28. Schwarz, N. and F. Strack: 1999, ‘Reports of subjective well-being: Judgemental processes and their methodological implications’ in D. Kahneman, E. Diener and N. Schwarz (eds.), Well-being: The foundations of hedonic psychology (Russell Sage Foundation, New York), pp. 61-84.Google Scholar
  29. Silver, R.L.: 1982, Coping with an undesirable life event: A study of early reactions to physical disability (Doctoral dissertation, Northwestern University, Evanston, Illinois).Google Scholar
  30. Stroebe, W., M. Stroebe, G. Abakoumkin and H. Schut: 1996, ‘The role of loneliness and social support in adjustment to loss: A test of attachment versus stress theory’ Journal of Personality and Social Psychology 70, pp. 1241-1249.Google Scholar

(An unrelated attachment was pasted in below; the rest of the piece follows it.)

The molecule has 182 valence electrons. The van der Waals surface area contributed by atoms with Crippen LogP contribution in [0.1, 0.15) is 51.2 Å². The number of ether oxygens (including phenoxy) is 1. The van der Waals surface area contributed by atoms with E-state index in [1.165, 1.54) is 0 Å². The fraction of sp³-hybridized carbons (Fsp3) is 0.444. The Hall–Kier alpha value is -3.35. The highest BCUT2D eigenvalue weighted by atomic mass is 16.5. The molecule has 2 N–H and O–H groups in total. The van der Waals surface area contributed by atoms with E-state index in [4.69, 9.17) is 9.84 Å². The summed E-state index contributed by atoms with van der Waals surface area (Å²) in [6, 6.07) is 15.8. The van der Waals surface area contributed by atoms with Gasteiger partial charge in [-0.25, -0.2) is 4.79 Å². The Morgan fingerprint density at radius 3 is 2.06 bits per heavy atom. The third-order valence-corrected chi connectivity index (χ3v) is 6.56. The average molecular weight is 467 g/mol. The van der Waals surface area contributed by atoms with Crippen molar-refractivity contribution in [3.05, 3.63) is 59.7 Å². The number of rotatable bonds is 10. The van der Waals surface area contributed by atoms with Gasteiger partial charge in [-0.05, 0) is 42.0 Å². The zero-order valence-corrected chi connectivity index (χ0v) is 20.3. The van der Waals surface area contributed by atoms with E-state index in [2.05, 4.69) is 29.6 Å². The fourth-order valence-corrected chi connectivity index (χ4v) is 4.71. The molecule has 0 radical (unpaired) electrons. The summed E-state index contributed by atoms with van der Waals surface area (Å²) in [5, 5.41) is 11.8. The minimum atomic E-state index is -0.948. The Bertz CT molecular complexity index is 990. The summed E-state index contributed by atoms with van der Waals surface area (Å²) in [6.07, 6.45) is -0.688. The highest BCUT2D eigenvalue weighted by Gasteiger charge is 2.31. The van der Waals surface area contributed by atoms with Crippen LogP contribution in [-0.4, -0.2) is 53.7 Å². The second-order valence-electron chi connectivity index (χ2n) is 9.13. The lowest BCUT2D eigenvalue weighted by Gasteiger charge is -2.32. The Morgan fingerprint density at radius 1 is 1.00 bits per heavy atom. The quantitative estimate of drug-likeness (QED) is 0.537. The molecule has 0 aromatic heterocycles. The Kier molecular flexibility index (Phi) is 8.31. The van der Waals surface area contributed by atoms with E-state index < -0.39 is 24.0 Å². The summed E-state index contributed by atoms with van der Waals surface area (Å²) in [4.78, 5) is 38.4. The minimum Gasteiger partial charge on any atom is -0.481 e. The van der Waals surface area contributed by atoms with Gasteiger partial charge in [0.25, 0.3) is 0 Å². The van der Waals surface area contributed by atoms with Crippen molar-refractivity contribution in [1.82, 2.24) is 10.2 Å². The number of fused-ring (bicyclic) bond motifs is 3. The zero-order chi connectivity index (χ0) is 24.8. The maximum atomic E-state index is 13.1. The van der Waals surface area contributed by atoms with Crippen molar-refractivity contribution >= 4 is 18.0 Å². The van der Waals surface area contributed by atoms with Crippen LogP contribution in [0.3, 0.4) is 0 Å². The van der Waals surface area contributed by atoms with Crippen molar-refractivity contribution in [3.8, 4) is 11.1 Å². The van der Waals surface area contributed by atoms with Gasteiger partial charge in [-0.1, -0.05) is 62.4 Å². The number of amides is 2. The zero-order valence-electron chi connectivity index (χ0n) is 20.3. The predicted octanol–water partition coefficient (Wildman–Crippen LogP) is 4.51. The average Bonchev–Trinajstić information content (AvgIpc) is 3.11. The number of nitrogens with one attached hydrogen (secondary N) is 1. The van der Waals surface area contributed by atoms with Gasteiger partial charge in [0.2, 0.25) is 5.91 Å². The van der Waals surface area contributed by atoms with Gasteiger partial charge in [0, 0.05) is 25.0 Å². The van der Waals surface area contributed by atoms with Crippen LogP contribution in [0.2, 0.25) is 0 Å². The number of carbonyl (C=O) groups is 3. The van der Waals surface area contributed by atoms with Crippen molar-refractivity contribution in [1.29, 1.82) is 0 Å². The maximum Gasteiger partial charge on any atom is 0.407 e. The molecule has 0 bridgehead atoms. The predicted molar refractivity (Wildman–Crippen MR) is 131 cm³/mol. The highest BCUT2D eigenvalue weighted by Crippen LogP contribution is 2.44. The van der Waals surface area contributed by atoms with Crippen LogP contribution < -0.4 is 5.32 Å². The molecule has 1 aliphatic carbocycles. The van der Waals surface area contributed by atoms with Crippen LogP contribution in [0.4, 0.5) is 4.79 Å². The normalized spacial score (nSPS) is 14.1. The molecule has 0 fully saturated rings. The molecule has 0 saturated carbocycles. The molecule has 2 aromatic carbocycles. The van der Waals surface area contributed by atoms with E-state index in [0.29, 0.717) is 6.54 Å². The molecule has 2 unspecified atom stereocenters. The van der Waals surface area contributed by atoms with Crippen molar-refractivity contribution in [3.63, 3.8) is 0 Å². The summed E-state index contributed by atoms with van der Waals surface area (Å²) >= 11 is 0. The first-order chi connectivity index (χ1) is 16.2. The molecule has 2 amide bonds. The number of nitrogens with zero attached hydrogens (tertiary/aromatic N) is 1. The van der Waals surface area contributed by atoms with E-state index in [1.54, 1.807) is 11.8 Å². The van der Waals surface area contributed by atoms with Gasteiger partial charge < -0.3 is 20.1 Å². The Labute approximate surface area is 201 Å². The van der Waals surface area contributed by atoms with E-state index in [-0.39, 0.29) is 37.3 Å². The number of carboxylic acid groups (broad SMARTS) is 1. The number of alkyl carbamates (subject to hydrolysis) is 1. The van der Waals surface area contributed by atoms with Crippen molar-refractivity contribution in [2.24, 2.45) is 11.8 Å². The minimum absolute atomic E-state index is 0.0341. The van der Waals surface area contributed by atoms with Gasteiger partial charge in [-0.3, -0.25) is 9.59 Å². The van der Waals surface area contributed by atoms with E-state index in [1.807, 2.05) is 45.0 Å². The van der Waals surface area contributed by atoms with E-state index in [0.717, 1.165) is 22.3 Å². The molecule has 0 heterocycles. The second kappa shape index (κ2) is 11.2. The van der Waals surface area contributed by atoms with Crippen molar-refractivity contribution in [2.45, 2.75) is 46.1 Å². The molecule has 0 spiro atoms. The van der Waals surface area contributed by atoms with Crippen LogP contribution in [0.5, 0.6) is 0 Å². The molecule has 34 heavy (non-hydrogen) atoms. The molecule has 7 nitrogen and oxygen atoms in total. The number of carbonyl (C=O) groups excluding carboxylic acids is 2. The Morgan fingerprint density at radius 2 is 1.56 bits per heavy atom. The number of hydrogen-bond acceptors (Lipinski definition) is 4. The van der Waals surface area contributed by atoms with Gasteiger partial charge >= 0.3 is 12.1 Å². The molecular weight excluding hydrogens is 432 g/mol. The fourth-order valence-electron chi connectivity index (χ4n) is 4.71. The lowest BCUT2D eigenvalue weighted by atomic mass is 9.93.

31. Thomas, F.C.: 1999, Calcutta: The human face of poverty (Penguin Books, Calcutta, India).Google Scholar
  32. Veenhoven, R.: 1993, Happiness in nations: Subjective appreciation of life in 56 nations (Rotterdam: Risbo), pp. 1946-1992.Google Scholar
  33. Veenhoven, R.: 1991, ‘Is happiness relative?’ Social Indicators Research 24, pp. 1-34.Google Scholar
  34. Wilkeson, R.G.: 1996, Unhealthy societies: The afflictions of inequality (Routledge, London).Google Scholar

Copyright information

© Kluwer Academic Publishers 2001

Authors and Affiliations

  • Robert Biswas-Diener
    • 1
  • Ed Diener
    • 2
  1. 1.Pacific UniversityUSA
  2. 2.Department of PsychologyUniversity of IllinoisChampaignUSA

Personalised recommendations